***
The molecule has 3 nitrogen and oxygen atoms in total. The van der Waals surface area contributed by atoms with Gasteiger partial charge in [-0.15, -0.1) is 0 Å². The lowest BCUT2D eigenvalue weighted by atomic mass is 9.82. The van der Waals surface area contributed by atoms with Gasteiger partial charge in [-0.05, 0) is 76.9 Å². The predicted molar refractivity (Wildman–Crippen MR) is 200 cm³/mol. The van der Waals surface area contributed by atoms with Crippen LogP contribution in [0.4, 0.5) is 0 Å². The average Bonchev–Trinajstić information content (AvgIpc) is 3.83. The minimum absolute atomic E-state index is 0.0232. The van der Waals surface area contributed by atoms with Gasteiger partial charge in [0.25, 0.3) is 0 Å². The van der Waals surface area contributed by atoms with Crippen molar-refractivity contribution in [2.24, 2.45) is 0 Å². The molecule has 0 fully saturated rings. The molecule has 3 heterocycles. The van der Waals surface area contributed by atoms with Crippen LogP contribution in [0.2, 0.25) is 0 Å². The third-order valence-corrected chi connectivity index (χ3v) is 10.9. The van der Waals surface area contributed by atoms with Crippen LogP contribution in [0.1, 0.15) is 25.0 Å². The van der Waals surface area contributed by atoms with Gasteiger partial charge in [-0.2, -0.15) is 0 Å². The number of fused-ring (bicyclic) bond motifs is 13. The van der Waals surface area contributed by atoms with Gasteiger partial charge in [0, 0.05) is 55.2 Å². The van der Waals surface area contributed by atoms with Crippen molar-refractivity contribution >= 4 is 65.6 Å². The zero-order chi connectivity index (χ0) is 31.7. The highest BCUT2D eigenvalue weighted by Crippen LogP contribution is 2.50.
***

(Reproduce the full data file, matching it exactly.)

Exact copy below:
The molecule has 3 nitrogen and oxygen atoms in total. The van der Waals surface area contributed by atoms with Gasteiger partial charge in [-0.15, -0.1) is 0 Å². The lowest BCUT2D eigenvalue weighted by atomic mass is 9.82. The van der Waals surface area contributed by atoms with Gasteiger partial charge in [-0.05, 0) is 76.9 Å². The predicted molar refractivity (Wildman–Crippen MR) is 200 cm³/mol. The van der Waals surface area contributed by atoms with Crippen LogP contribution in [0.4, 0.5) is 0 Å². The average Bonchev–Trinajstić information content (AvgIpc) is 3.83. The minimum absolute atomic E-state index is 0.0232. The van der Waals surface area contributed by atoms with Gasteiger partial charge in [0.25, 0.3) is 0 Å². The van der Waals surface area contributed by atoms with Crippen molar-refractivity contribution in [2.24, 2.45) is 0 Å². The molecule has 0 fully saturated rings. The molecule has 3 heterocycles. The van der Waals surface area contributed by atoms with Crippen LogP contribution in [0.2, 0.25) is 0 Å². The third-order valence-corrected chi connectivity index (χ3v) is 10.9. The van der Waals surface area contributed by atoms with Crippen LogP contribution in [0.1, 0.15) is 25.0 Å². The van der Waals surface area contributed by atoms with Gasteiger partial charge in [-0.2, -0.15) is 0 Å². The number of fused-ring (bicyclic) bond motifs is 13. The van der Waals surface area contributed by atoms with Gasteiger partial charge in [0, 0.05) is 55.2 Å². The van der Waals surface area contributed by atoms with Crippen molar-refractivity contribution >= 4 is 65.6 Å². The zero-order chi connectivity index (χ0) is 31.7. The highest BCUT2D eigenvalue weighted by Crippen LogP contribution is 2.50.